creature comfort

BIO

Jessey Clark had his first formative experience with The Beatles while riding a tractor—a John Deere 6155RH tractor, to be exact. 

 

“I was tedding hay in this nice, air-conditioned John Deere while listening to Revolver for the first time—and I was getting paid for it!” Clark remembers. “I thought that was about as good as it could get.” 

 

Though Clark’s tedding days are far behind him, stories like this—ones about his family farm outside of Tullahoma, Tennessee—abound when speaking to the vocalist and guitarist today. Some are hilarious (like the time his grandfather chased a rogue tractor down a hill); others are heart racing (Clark’s father once had to wrangle an angry Spanish bull into a corral); but all speak to the duality that informs the music of Creature Comfort, the five-piece rock band Clark has fronted since 2012. 

 

Over the course of two releases (2013’s Fox Tales and 2016’s Echoes and Relics EP) and a string of singles, Creature Comfort has made a name for themselves by crafting songs that explore what it means to be caught between two worlds: Clark’s modest, rural upbringing back on the farm, and his current life in Nashville, where he’s a retail pharmacist by day and musician by night. As NATIVE writer Luke Wiget wrote about 2016’s “Common John (Southern Shame)”: “The panoramic, self-produced track gets at the heart of who and where Creature Comfort is—stuck between Tullahoma and the city.” 

 

Nowhere has Clark examined this friction better than on Creature Comfort’s upcoming full-length, Home Team. Produced by Drew Vandenberg (Faye Webster, of Montreal, Toro y Moi), Home Team not only finds Clark honing in on what it means to come of age, but it also sees him trying to make sense of an increasingly volatile world. Tracks like “I Won’t Last Forever” and “Darkside” weigh the heavy costs of sacrifice in pursuit of a dream; “Single Soul” lashes out against police brutality and laments what Clark describes as the “constant impending doom” peddled by the media; standout track “Big, Buff, and Handsome” takes on masculinity in an appropriately (and ironically) jocular fashion; and “Black Cat” and lead single “Heartstrings” round out Home Team with good ole shout-along breakup anthems. They’re the most sophisticated and cutting Creature Comfort songs to date, and they make for an album that feels more mature and cautiously optimistic than the band’s previous releases. To quote Clark, “The ship’s sinking, but ain’t the horizon nice?”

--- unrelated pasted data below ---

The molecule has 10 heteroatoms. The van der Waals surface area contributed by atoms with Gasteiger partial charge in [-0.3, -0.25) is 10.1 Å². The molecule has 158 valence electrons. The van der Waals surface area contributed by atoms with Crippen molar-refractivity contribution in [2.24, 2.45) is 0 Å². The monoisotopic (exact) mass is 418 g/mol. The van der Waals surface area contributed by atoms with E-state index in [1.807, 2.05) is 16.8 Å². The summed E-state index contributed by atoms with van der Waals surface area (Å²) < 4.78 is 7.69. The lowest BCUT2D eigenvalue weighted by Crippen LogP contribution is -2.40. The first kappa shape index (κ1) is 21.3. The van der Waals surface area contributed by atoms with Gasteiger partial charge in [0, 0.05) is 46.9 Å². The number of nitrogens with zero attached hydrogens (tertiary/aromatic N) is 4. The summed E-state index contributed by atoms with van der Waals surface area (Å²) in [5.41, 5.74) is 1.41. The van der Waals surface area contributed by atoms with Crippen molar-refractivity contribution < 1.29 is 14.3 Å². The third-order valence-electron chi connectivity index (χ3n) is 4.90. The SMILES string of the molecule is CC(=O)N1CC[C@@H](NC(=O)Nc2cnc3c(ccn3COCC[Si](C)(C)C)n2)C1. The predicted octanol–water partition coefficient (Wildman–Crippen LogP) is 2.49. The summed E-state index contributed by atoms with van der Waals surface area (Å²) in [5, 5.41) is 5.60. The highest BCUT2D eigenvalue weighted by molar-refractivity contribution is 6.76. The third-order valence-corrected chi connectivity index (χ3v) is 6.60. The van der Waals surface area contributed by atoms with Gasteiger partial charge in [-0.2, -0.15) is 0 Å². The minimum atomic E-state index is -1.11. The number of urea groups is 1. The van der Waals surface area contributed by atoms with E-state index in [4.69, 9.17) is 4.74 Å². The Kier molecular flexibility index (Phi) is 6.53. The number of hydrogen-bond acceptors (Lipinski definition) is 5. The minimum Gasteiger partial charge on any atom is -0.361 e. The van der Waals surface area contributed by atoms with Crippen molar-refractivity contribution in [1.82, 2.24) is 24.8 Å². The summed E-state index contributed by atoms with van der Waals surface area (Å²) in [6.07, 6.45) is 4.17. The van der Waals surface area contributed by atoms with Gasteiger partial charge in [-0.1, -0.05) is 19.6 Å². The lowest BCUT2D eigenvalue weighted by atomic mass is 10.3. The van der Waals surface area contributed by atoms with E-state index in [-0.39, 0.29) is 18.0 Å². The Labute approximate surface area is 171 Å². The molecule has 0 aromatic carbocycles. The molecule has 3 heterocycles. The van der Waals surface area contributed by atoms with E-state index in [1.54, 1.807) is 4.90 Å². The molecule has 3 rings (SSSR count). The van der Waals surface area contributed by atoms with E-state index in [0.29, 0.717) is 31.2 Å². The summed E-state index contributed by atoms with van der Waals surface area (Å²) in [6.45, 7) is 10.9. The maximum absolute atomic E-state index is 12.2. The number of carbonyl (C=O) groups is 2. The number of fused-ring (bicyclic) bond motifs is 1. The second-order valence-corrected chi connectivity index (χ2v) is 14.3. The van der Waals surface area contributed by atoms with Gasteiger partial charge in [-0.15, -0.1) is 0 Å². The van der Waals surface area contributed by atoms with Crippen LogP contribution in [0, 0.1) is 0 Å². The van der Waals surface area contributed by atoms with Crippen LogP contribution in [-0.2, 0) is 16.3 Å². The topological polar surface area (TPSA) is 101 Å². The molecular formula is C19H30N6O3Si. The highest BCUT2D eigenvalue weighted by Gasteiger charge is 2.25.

That sense of reserved hopefulness is buoyed by a new sound. Following the departure of former lead guitarist Nick Rose in 2018, the band enlisted multi-instrumentalist/vocalist Alex Robinson and lead guitarist Charlie Hickerson, and the result is a rawer, more rock-forward energy that propels Creature Comfort into new sonic territory without overshadowing Clark’s trademark end-of-the-day vocals or attention to songcraft. The two new members bring something of a push-and-pull dynamic to Creature Comfort: on one end, Robinson’s vocals, keys, and acoustic strumming perfectly complement Clark’s folkier sensibilities; on the other, Hickerson’s squeals, squawks, and slide guitar add just the right amount of aggression (it’s like a jam between composer David Mansfield, the Pixies’ Joey Santiago, and Isaac Brock from Modest Mouse). Add in Jaco Pastorious-indebted bassist Cole Bearden and springy drummer Taylor Cole, and you’ve got a record that the band has affectionately dubbed “bootgaze.” Think of it as Fleet Foxes for people who grew up bailing hay, or your favorite indie record—if that record were scattered, smothered, and covered, of course. 

MUSIC

SOCIAL MEDIA

    press

Music Mecca - “Local Indie Rock Favorites Creature Comfort Hold Down Sunday Night Live at 3rd & Lindsley” 

Nashville Scene - “Critics Pic: Creature Comfort w/ Hollis Brown”

Lightning 100 - “Creature Comfort Live Concert For Nashville Sunday Night”

Lightning 100 - “Best of 2019 Countdown

No Country For New Nashville - Live On The Green Saturday 8/31 Lineup

Closed Caption - “Nashville’s Creature Comfort Drops Infectious New Single”

Turn Up The Volume - “Indie Nashville Rockers Creature Comfort Enthrall With New Sensitive Single ‘Heartstrings’”

Substream Magazine - “Heartstrings” Song Premiere

The Tullahoma News - “Local Band Creature Comfort on the Road to ‘Roo”

Lightning 100 - “Am I Dreaming?” Song Feature

Ear To The Ground - “Creature Comfort: Engaging Rock That Challenges Both Genre And Authority

The Tennessean - “Road to ‘Roo Winners Creature Comfort Have ‘Best Day’ With First Festival Performance

Impose - ”Creature Comfort Talk First Bonnaroo Appearance As A Band

Blank News - “A Look at Day 3 of Bonnaroo

NATIVE - “Nowhere to Go But Everywhere

Grateful Web - “Creature Comfort To Release Anti-Trump Single”

No Country For New Nashville - “Bonnaroo Band of the Day: Creature Comfort”

Murfreesboro Pulse - “Murfreesboro Music Veterans Creature Comfort to Take the Stage at Bonnaroo 2017”

The Berkeley B-Side - “Dissecting Band History And Sound With Creature Comfort

Wolf In A Suit - “New Music Alert: ‘Teeth For Days’ by Creature Comfort

We Own This Town - “Teeth For Days” Single Review

Do615 - “Teeth For Days” Single Premiere

No Country For New Nashville - “Am I Dreaming?” Video

Live in Limbo - “Am I Dreaming?” Video Premiere

Counterfeit Magazine - “Echoes & Relics” Album Review

No Country For New Nashville - “Echoes & Relics” Album Review

Girl Underground Music - “New Music: Creature Comfort ‘Echoes & Relics’ EP Review

The Revue - “Echoes & Relics” EP Review

The Alternative - “Am I Dreaming?” Song Premiere

The Deli Nashville - Local Artist of the Month

We Own This Town - “All My Friends” Video Review

American Songwriter - “Daily Discovery: Creature Comfort ‘All My Friends’

We Own This Town - “Fox Tales” Album Review

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